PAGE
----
When deciding which recovery techniques to use, various factors must be considered, such as age, gender, physical fitness level, and the activity that was performed.

There are a growing number of techniques being used by athletes; however, proper sleep, nutrition, and hydration are key.

Sleep

Sleep is a vital aspect of muscle repair and growth. While you sleep, your body goes into full repair mode. As you enter the N3 stage of non-REM sleep, your pituitary gland releases human growth hormone, which stimulates muscle growth and repair. Not only does sleep replenish the muscles, but it also recharges the brain — allowing for productive workouts the following day.

7 Marvel Cinematic Universe movies to watch before ‘Infinity War’

(Graphic courtesy of Bodybuilding.com.)

Eat

Exercise causes the depletion of glycogen stores and the breakdown of muscle protein. Consuming both carbohydrates and proteins within 30 minutes of your workout can improve recovery. Carbohydrates refuel your body, allowing you to restore lost energy sources, while proteins help repair and build new muscle cells. It is recommended that you consume .14 to .23 grams of protein per pound of body weight and .5 to .7 grams of carbohydrates per pound of body weight.

Hydrate

Proper hydration is imperative both during and after your workouts. During strenuous exercise, your body sweats to maintain temperature, causing fluid loss within your body. You can find your sweat rate by weighing yourself before and after exercise — then replenish your body by drink 80 to 100 percent of that loss.

Additional recovery techniques can be used in conjunction with the basics.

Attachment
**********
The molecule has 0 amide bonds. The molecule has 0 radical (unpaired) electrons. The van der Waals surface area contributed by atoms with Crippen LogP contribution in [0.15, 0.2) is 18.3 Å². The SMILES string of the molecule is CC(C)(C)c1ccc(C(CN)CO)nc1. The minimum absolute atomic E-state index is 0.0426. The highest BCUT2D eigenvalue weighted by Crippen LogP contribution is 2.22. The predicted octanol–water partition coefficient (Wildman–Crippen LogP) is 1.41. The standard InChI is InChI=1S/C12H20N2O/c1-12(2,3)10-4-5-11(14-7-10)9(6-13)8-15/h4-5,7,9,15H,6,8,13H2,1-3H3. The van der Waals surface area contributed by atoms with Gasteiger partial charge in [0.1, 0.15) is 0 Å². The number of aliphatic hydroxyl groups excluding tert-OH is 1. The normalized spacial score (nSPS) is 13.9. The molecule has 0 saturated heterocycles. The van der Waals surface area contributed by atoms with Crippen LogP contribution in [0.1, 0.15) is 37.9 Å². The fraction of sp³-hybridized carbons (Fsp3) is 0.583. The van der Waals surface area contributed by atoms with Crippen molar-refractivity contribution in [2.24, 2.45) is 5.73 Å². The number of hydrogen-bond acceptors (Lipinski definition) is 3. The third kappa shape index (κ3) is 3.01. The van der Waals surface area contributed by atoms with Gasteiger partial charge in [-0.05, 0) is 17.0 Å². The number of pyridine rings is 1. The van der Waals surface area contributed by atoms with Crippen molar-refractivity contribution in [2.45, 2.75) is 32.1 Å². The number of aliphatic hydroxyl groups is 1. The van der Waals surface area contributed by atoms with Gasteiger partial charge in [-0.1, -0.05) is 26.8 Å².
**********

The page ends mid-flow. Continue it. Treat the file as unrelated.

7 Marvel Cinematic Universe movies to watch before ‘Infinity War’

By reducing the weight and volume, weightlifting becomes active recovery.

(Photo courtesy of Katie Whelan.)

Active recovery

Active recovery is a way to flush out the by-products produced by exercise. To do this, choose an activity and lower the intensity to just above your resting heart rate. Some examples include brisk walking, jogging, cycling, yoga, and weightlifting at lower weights and volumes.

Hydrotherapy

Hydrotherapy — such as cold water immersion (CWI), hot water immersion (HWI), and contrast water therapy (CWT) — is a common technique used by many athletes. Studies have shown that CWI is significantly better than others in reducing soreness and maintaining performance levels.

The easiest way to reap the benefits is to fill your tub with ice, run some cold water, and immerse your body for six to eight minutes. Ice baths can be painful at first, but they get easier with time.

7 Marvel Cinematic Universe movies to watch before ‘Infinity War’

U.S. Army 2nd Lt Chris Gabayan, left, and Air Force 2nd Lt. Rhett Spongberg talk about how they each pushed each other to conquer the course while they recover in an ice bath after the 2019 Alpha Warrior Inter-Service Battle at Retama Park, Selma, Texas, Sept. 14, 2019.

(Photo by Debbie Aragon/U.S. Air Force.)

Myofascial relief

The fascia is a thin connective tissue that covers our muscles. The purpose of myofascial relief is to break down the built-up adhesions and decrease muscle aches and stiffness.

If you’ve entered a gym in the last five years, chances are you’ve seen a foam roller — one of the most basic techniques to reduce muscle stiffness. In addition to foam rollers, sports massage and lacrosse balls have also been known to provide short-term increased range of motion and reduce soreness.